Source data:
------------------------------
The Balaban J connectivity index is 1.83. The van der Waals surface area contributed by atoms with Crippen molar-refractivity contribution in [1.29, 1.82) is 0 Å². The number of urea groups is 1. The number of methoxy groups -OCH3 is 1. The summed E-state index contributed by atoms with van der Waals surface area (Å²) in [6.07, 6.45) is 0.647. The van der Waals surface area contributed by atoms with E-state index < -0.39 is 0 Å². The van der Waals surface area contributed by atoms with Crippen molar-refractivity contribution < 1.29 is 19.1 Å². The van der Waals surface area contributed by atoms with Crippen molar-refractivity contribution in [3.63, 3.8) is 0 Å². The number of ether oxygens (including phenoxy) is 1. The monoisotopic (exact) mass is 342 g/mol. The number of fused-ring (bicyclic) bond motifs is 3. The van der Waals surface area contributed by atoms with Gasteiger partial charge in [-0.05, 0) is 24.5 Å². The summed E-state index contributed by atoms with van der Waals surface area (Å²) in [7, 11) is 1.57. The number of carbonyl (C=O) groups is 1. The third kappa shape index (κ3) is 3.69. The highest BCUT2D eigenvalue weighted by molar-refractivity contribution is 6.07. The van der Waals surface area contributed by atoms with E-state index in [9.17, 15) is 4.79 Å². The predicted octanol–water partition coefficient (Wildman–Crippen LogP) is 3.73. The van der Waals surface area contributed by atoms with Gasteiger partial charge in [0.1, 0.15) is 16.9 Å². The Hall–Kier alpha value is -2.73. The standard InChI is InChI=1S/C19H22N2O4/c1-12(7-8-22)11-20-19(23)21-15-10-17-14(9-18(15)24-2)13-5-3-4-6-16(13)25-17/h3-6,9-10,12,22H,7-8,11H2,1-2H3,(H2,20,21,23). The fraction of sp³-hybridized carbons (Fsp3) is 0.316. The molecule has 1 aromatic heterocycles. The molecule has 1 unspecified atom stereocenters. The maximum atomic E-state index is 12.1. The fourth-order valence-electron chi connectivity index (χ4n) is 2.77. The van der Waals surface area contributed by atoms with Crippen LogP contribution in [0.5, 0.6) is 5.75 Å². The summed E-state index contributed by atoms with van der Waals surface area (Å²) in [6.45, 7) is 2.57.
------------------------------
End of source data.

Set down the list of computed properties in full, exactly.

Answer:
The Balaban J connectivity index is 1.83. The van der Waals surface area contributed by atoms with Crippen molar-refractivity contribution in [1.29, 1.82) is 0 Å². The number of urea groups is 1. The number of methoxy groups -OCH3 is 1. The summed E-state index contributed by atoms with van der Waals surface area (Å²) in [6.07, 6.45) is 0.647. The van der Waals surface area contributed by atoms with E-state index < -0.39 is 0 Å². The van der Waals surface area contributed by atoms with Crippen molar-refractivity contribution < 1.29 is 19.1 Å². The van der Waals surface area contributed by atoms with Crippen molar-refractivity contribution in [3.63, 3.8) is 0 Å². The number of ether oxygens (including phenoxy) is 1. The monoisotopic (exact) mass is 342 g/mol. The number of fused-ring (bicyclic) bond motifs is 3. The van der Waals surface area contributed by atoms with Gasteiger partial charge in [-0.05, 0) is 24.5 Å². The summed E-state index contributed by atoms with van der Waals surface area (Å²) in [7, 11) is 1.57. The number of carbonyl (C=O) groups is 1. The third kappa shape index (κ3) is 3.69. The highest BCUT2D eigenvalue weighted by molar-refractivity contribution is 6.07. The van der Waals surface area contributed by atoms with E-state index in [9.17, 15) is 4.79 Å². The predicted octanol–water partition coefficient (Wildman–Crippen LogP) is 3.73. The van der Waals surface area contributed by atoms with Gasteiger partial charge in [0.1, 0.15) is 16.9 Å². The Hall–Kier alpha value is -2.73. The standard InChI is InChI=1S/C19H22N2O4/c1-12(7-8-22)11-20-19(23)21-15-10-17-14(9-18(15)24-2)13-5-3-4-6-16(13)25-17/h3-6,9-10,12,22H,7-8,11H2,1-2H3,(H2,20,21,23). The fraction of sp³-hybridized carbons (Fsp3) is 0.316. The molecule has 1 aromatic heterocycles. The molecule has 1 unspecified atom stereocenters. The maximum atomic E-state index is 12.1. The fourth-order valence-electron chi connectivity index (χ4n) is 2.77. The van der Waals surface area contributed by atoms with Crippen LogP contribution in [0.5, 0.6) is 5.75 Å². The summed E-state index contributed by atoms with van der Waals surface area (Å²) in [6.45, 7) is 2.57.